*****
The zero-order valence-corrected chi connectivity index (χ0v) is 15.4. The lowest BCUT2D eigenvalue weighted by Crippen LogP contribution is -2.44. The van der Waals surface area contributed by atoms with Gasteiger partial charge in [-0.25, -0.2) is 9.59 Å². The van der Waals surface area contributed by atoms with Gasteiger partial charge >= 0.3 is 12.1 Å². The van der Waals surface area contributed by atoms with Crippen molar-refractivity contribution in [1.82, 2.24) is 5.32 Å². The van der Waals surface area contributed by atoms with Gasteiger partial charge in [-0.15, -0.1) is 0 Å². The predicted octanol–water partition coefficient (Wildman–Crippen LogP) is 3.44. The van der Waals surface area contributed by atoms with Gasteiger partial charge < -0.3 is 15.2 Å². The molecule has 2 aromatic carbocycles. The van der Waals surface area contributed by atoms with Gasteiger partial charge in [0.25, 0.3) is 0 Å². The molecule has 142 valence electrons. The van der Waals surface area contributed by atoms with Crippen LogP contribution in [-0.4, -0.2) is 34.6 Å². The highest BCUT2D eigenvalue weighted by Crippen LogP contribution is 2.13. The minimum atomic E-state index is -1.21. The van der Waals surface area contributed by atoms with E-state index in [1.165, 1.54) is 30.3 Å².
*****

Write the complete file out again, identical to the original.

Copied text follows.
The zero-order valence-corrected chi connectivity index (χ0v) is 15.4. The lowest BCUT2D eigenvalue weighted by Crippen LogP contribution is -2.44. The van der Waals surface area contributed by atoms with Gasteiger partial charge in [-0.25, -0.2) is 9.59 Å². The van der Waals surface area contributed by atoms with Gasteiger partial charge >= 0.3 is 12.1 Å². The van der Waals surface area contributed by atoms with Crippen molar-refractivity contribution in [1.82, 2.24) is 5.32 Å². The van der Waals surface area contributed by atoms with Gasteiger partial charge in [-0.15, -0.1) is 0 Å². The predicted octanol–water partition coefficient (Wildman–Crippen LogP) is 3.44. The van der Waals surface area contributed by atoms with Gasteiger partial charge < -0.3 is 15.2 Å². The molecule has 2 aromatic carbocycles. The van der Waals surface area contributed by atoms with Gasteiger partial charge in [0.25, 0.3) is 0 Å². The molecule has 142 valence electrons. The van der Waals surface area contributed by atoms with Crippen LogP contribution in [-0.4, -0.2) is 34.6 Å². The highest BCUT2D eigenvalue weighted by Crippen LogP contribution is 2.13. The minimum atomic E-state index is -1.21. The van der Waals surface area contributed by atoms with E-state index in [1.165, 1.54) is 30.3 Å².